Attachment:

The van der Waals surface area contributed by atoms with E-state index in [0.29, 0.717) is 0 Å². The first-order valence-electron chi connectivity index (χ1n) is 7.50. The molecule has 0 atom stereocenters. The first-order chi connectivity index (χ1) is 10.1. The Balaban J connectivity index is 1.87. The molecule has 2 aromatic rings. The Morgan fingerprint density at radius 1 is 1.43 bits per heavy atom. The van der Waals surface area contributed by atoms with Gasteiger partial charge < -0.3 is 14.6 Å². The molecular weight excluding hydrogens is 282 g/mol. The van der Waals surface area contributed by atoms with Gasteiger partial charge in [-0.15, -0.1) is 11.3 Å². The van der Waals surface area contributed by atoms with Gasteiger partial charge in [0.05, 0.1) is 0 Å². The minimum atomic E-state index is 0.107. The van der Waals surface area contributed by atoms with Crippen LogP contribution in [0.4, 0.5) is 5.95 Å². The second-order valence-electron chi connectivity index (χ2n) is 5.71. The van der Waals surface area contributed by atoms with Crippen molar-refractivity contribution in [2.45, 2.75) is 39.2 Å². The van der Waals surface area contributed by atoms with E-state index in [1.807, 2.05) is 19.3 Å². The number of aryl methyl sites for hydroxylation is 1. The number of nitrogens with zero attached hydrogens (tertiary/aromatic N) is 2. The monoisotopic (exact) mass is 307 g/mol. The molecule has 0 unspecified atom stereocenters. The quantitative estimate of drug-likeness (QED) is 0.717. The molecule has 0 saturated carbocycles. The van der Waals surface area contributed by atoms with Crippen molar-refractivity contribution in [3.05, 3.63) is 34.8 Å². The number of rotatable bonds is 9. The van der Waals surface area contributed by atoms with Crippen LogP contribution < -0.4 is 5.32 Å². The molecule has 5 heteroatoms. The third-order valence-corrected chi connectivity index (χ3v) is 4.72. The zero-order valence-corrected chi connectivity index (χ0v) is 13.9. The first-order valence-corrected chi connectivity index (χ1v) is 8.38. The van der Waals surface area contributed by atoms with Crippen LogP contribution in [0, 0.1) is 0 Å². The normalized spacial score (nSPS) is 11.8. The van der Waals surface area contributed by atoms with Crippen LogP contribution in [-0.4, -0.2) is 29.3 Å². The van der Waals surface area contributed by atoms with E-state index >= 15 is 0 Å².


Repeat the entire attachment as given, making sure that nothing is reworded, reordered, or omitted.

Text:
The van der Waals surface area contributed by atoms with E-state index in [0.29, 0.717) is 0 Å². The first-order valence-electron chi connectivity index (χ1n) is 7.50. The molecule has 0 atom stereocenters. The first-order chi connectivity index (χ1) is 10.1. The Balaban J connectivity index is 1.87. The molecule has 2 aromatic rings. The Morgan fingerprint density at radius 1 is 1.43 bits per heavy atom. The van der Waals surface area contributed by atoms with Gasteiger partial charge < -0.3 is 14.6 Å². The molecular weight excluding hydrogens is 282 g/mol. The van der Waals surface area contributed by atoms with Gasteiger partial charge in [-0.15, -0.1) is 11.3 Å². The van der Waals surface area contributed by atoms with Gasteiger partial charge in [0.05, 0.1) is 0 Å². The minimum atomic E-state index is 0.107. The van der Waals surface area contributed by atoms with Crippen LogP contribution in [0.4, 0.5) is 5.95 Å². The second-order valence-electron chi connectivity index (χ2n) is 5.71. The van der Waals surface area contributed by atoms with Crippen molar-refractivity contribution in [2.45, 2.75) is 39.2 Å². The van der Waals surface area contributed by atoms with E-state index in [1.807, 2.05) is 19.3 Å². The number of aryl methyl sites for hydroxylation is 1. The number of nitrogens with zero attached hydrogens (tertiary/aromatic N) is 2. The monoisotopic (exact) mass is 307 g/mol. The molecule has 0 unspecified atom stereocenters. The quantitative estimate of drug-likeness (QED) is 0.717. The molecule has 0 saturated carbocycles. The van der Waals surface area contributed by atoms with Crippen molar-refractivity contribution in [3.05, 3.63) is 34.8 Å². The number of rotatable bonds is 9. The van der Waals surface area contributed by atoms with Crippen LogP contribution < -0.4 is 5.32 Å². The molecule has 5 heteroatoms. The third-order valence-corrected chi connectivity index (χ3v) is 4.72. The zero-order valence-corrected chi connectivity index (χ0v) is 13.9. The first-order valence-corrected chi connectivity index (χ1v) is 8.38. The van der Waals surface area contributed by atoms with Crippen LogP contribution in [0, 0.1) is 0 Å². The normalized spacial score (nSPS) is 11.8. The van der Waals surface area contributed by atoms with Crippen LogP contribution in [-0.4, -0.2) is 29.3 Å². The van der Waals surface area contributed by atoms with E-state index >= 15 is 0 Å².